Anvers ham—Tender, dry-aged Flemish prosciutto, made from horse meat. Recommended beer: De Koninck.
Cob-smoked bacon—A tradition in the farms and smokehouses of rural Vermont; pungent, sliced thick and often cured with maple syrup. Recommended beer: Otter Creek Stovepipe Porter.
Landjaeger—Germany’s dried, smoked hunter’s sausage notably spiced with caraway; often called gendarme in French-speaking countries. Recommended beer: St. Georgen Brau Keller Bier.
Lebekase—From the German words for “liver” and “cheese,” but it contains neither. Think of lebekase as a savory pork meatloaf that’s sliced and often served between a crusty roll for an easy lunch. Recommended beer: Augustiner Edelstoff.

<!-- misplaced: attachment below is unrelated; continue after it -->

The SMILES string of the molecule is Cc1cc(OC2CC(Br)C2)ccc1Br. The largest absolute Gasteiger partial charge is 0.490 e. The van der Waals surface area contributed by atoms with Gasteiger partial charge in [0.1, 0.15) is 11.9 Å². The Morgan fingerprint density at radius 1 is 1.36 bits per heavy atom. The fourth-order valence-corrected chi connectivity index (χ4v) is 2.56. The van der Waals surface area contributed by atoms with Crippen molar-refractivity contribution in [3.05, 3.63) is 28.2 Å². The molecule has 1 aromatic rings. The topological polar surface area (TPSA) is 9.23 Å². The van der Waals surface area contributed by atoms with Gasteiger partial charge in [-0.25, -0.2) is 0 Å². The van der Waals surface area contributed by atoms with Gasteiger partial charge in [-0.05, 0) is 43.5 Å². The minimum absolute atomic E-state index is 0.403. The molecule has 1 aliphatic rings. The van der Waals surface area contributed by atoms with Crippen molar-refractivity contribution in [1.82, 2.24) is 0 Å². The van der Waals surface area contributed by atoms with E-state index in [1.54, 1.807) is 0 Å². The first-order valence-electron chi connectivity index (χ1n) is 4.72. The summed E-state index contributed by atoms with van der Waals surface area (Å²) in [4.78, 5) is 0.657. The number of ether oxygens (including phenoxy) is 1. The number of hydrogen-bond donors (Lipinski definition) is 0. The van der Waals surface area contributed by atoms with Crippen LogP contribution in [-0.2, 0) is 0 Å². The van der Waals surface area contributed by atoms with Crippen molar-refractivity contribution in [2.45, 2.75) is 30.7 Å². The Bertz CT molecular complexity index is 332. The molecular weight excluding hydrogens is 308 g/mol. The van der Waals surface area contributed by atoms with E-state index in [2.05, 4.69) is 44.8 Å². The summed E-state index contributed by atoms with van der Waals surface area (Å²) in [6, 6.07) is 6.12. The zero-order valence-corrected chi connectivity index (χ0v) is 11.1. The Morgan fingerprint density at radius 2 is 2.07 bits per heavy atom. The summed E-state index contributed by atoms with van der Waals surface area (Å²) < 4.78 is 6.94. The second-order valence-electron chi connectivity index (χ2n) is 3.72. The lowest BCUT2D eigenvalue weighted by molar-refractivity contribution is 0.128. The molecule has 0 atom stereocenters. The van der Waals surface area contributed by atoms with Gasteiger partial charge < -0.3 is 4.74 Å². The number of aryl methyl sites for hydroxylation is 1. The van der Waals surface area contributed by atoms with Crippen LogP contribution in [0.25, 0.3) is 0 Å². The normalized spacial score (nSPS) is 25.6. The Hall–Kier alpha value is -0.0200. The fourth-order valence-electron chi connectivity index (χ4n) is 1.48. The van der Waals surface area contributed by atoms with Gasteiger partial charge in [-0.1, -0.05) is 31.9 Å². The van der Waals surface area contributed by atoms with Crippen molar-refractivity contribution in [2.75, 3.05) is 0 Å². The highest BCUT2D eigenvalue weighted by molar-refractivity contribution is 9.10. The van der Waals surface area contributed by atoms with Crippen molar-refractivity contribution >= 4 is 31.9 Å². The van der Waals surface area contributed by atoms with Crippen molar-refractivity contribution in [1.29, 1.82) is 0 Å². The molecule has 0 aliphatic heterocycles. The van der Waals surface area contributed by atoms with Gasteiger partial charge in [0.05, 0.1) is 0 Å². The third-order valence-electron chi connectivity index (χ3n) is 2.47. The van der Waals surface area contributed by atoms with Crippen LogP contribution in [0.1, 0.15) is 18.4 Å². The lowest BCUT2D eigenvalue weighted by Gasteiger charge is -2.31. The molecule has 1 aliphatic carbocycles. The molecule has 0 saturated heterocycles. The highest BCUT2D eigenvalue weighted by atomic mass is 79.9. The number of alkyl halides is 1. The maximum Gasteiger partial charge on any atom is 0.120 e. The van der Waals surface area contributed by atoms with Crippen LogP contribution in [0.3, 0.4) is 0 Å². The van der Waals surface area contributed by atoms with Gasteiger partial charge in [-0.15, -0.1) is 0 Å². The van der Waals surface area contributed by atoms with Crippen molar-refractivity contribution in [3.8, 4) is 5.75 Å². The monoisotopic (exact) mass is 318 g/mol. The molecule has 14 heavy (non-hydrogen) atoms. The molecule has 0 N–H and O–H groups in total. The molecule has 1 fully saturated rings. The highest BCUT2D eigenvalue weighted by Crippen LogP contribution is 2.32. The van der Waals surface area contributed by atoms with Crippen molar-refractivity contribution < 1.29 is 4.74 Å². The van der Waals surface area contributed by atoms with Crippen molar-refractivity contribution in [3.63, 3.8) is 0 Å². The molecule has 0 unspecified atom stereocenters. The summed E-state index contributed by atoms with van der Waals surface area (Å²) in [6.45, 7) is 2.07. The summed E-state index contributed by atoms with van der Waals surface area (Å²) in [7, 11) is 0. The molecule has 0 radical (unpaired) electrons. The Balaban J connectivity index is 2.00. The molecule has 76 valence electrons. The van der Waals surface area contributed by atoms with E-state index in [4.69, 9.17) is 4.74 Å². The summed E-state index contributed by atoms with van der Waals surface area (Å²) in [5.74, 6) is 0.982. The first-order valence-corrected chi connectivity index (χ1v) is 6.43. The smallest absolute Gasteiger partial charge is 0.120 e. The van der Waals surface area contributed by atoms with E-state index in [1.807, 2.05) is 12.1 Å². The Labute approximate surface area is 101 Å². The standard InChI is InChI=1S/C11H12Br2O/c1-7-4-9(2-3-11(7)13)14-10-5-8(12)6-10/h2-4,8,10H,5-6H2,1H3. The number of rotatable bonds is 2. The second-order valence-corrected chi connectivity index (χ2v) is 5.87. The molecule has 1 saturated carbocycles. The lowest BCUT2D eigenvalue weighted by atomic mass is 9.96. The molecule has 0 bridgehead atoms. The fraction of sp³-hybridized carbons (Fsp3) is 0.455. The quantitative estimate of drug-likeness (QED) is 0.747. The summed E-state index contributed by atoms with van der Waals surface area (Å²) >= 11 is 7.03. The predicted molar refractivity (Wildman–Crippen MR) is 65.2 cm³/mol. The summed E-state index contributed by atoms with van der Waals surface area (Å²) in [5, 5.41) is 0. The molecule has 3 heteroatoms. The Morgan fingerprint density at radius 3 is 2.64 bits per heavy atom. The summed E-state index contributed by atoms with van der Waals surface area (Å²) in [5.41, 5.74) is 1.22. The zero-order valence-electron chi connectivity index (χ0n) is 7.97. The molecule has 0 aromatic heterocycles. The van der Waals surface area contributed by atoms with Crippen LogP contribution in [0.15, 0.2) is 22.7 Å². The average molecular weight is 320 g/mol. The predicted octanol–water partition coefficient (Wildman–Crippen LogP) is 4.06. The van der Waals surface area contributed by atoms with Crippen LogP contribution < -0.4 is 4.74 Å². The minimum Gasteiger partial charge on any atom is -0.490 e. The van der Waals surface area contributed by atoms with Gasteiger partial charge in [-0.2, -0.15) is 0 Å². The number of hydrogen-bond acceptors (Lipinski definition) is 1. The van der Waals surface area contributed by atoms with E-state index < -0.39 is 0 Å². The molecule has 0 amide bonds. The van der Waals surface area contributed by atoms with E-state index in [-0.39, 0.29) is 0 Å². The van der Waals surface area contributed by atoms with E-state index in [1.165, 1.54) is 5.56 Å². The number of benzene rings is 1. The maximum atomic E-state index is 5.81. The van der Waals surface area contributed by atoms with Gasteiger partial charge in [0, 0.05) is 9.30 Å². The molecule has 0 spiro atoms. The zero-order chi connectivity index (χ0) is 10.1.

Weissewurst—The traditional Bavarian pork and veal breakfast sausage, lightly flavored with tiny bits of onion and parsley. It’s typically served from a steaming crock, and paired with mustard and pretzels. Recommended beer: Paulaner Pils.
Zwetschgenbaum—Literally, “plum tree.” This cured beef, similar to the more common Italian bresaola, is traditionally smoked with plum wood and found almost exclusively in the beer halls of Franconia. Recommended beer: Schlenkerla Rauchbier.